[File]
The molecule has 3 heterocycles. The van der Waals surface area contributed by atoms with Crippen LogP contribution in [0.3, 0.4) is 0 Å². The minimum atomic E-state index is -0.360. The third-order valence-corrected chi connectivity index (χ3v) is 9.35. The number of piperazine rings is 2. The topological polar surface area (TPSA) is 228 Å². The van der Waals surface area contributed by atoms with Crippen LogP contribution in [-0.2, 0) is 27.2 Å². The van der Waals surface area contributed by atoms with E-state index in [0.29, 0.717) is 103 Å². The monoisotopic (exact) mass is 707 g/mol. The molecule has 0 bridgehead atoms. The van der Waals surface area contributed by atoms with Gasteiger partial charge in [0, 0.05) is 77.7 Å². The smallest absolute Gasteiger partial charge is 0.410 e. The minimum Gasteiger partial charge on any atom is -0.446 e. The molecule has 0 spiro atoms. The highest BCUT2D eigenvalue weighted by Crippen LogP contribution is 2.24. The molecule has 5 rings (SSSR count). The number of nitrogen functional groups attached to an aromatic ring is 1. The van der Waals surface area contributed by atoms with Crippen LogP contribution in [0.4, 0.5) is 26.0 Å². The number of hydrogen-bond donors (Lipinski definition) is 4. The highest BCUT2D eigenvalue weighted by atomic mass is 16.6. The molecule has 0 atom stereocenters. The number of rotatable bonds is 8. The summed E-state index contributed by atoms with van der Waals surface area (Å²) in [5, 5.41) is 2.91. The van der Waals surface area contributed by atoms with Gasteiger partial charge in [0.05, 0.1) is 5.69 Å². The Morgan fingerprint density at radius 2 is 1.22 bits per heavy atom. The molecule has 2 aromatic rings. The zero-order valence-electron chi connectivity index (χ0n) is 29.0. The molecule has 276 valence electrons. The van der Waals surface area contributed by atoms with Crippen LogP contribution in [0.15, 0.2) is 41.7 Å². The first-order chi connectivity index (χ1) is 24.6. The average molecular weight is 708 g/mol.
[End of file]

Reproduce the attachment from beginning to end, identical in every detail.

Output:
The molecule has 3 heterocycles. The van der Waals surface area contributed by atoms with Crippen LogP contribution in [0.3, 0.4) is 0 Å². The minimum atomic E-state index is -0.360. The third-order valence-corrected chi connectivity index (χ3v) is 9.35. The number of piperazine rings is 2. The topological polar surface area (TPSA) is 228 Å². The van der Waals surface area contributed by atoms with Crippen LogP contribution in [-0.2, 0) is 27.2 Å². The van der Waals surface area contributed by atoms with E-state index in [0.29, 0.717) is 103 Å². The monoisotopic (exact) mass is 707 g/mol. The molecule has 0 bridgehead atoms. The van der Waals surface area contributed by atoms with Gasteiger partial charge in [0, 0.05) is 77.7 Å². The smallest absolute Gasteiger partial charge is 0.410 e. The minimum Gasteiger partial charge on any atom is -0.446 e. The molecule has 0 spiro atoms. The highest BCUT2D eigenvalue weighted by Crippen LogP contribution is 2.24. The molecule has 5 rings (SSSR count). The number of nitrogen functional groups attached to an aromatic ring is 1. The van der Waals surface area contributed by atoms with Crippen LogP contribution in [0.4, 0.5) is 26.0 Å². The number of hydrogen-bond donors (Lipinski definition) is 4. The highest BCUT2D eigenvalue weighted by atomic mass is 16.6. The molecule has 0 atom stereocenters. The number of rotatable bonds is 8. The summed E-state index contributed by atoms with van der Waals surface area (Å²) in [5, 5.41) is 2.91. The van der Waals surface area contributed by atoms with Gasteiger partial charge in [0.05, 0.1) is 5.69 Å². The Morgan fingerprint density at radius 2 is 1.22 bits per heavy atom. The molecule has 2 aromatic rings. The zero-order valence-electron chi connectivity index (χ0n) is 29.0. The molecule has 276 valence electrons. The van der Waals surface area contributed by atoms with Crippen LogP contribution in [0.15, 0.2) is 41.7 Å². The first-order chi connectivity index (χ1) is 24.6. The average molecular weight is 708 g/mol.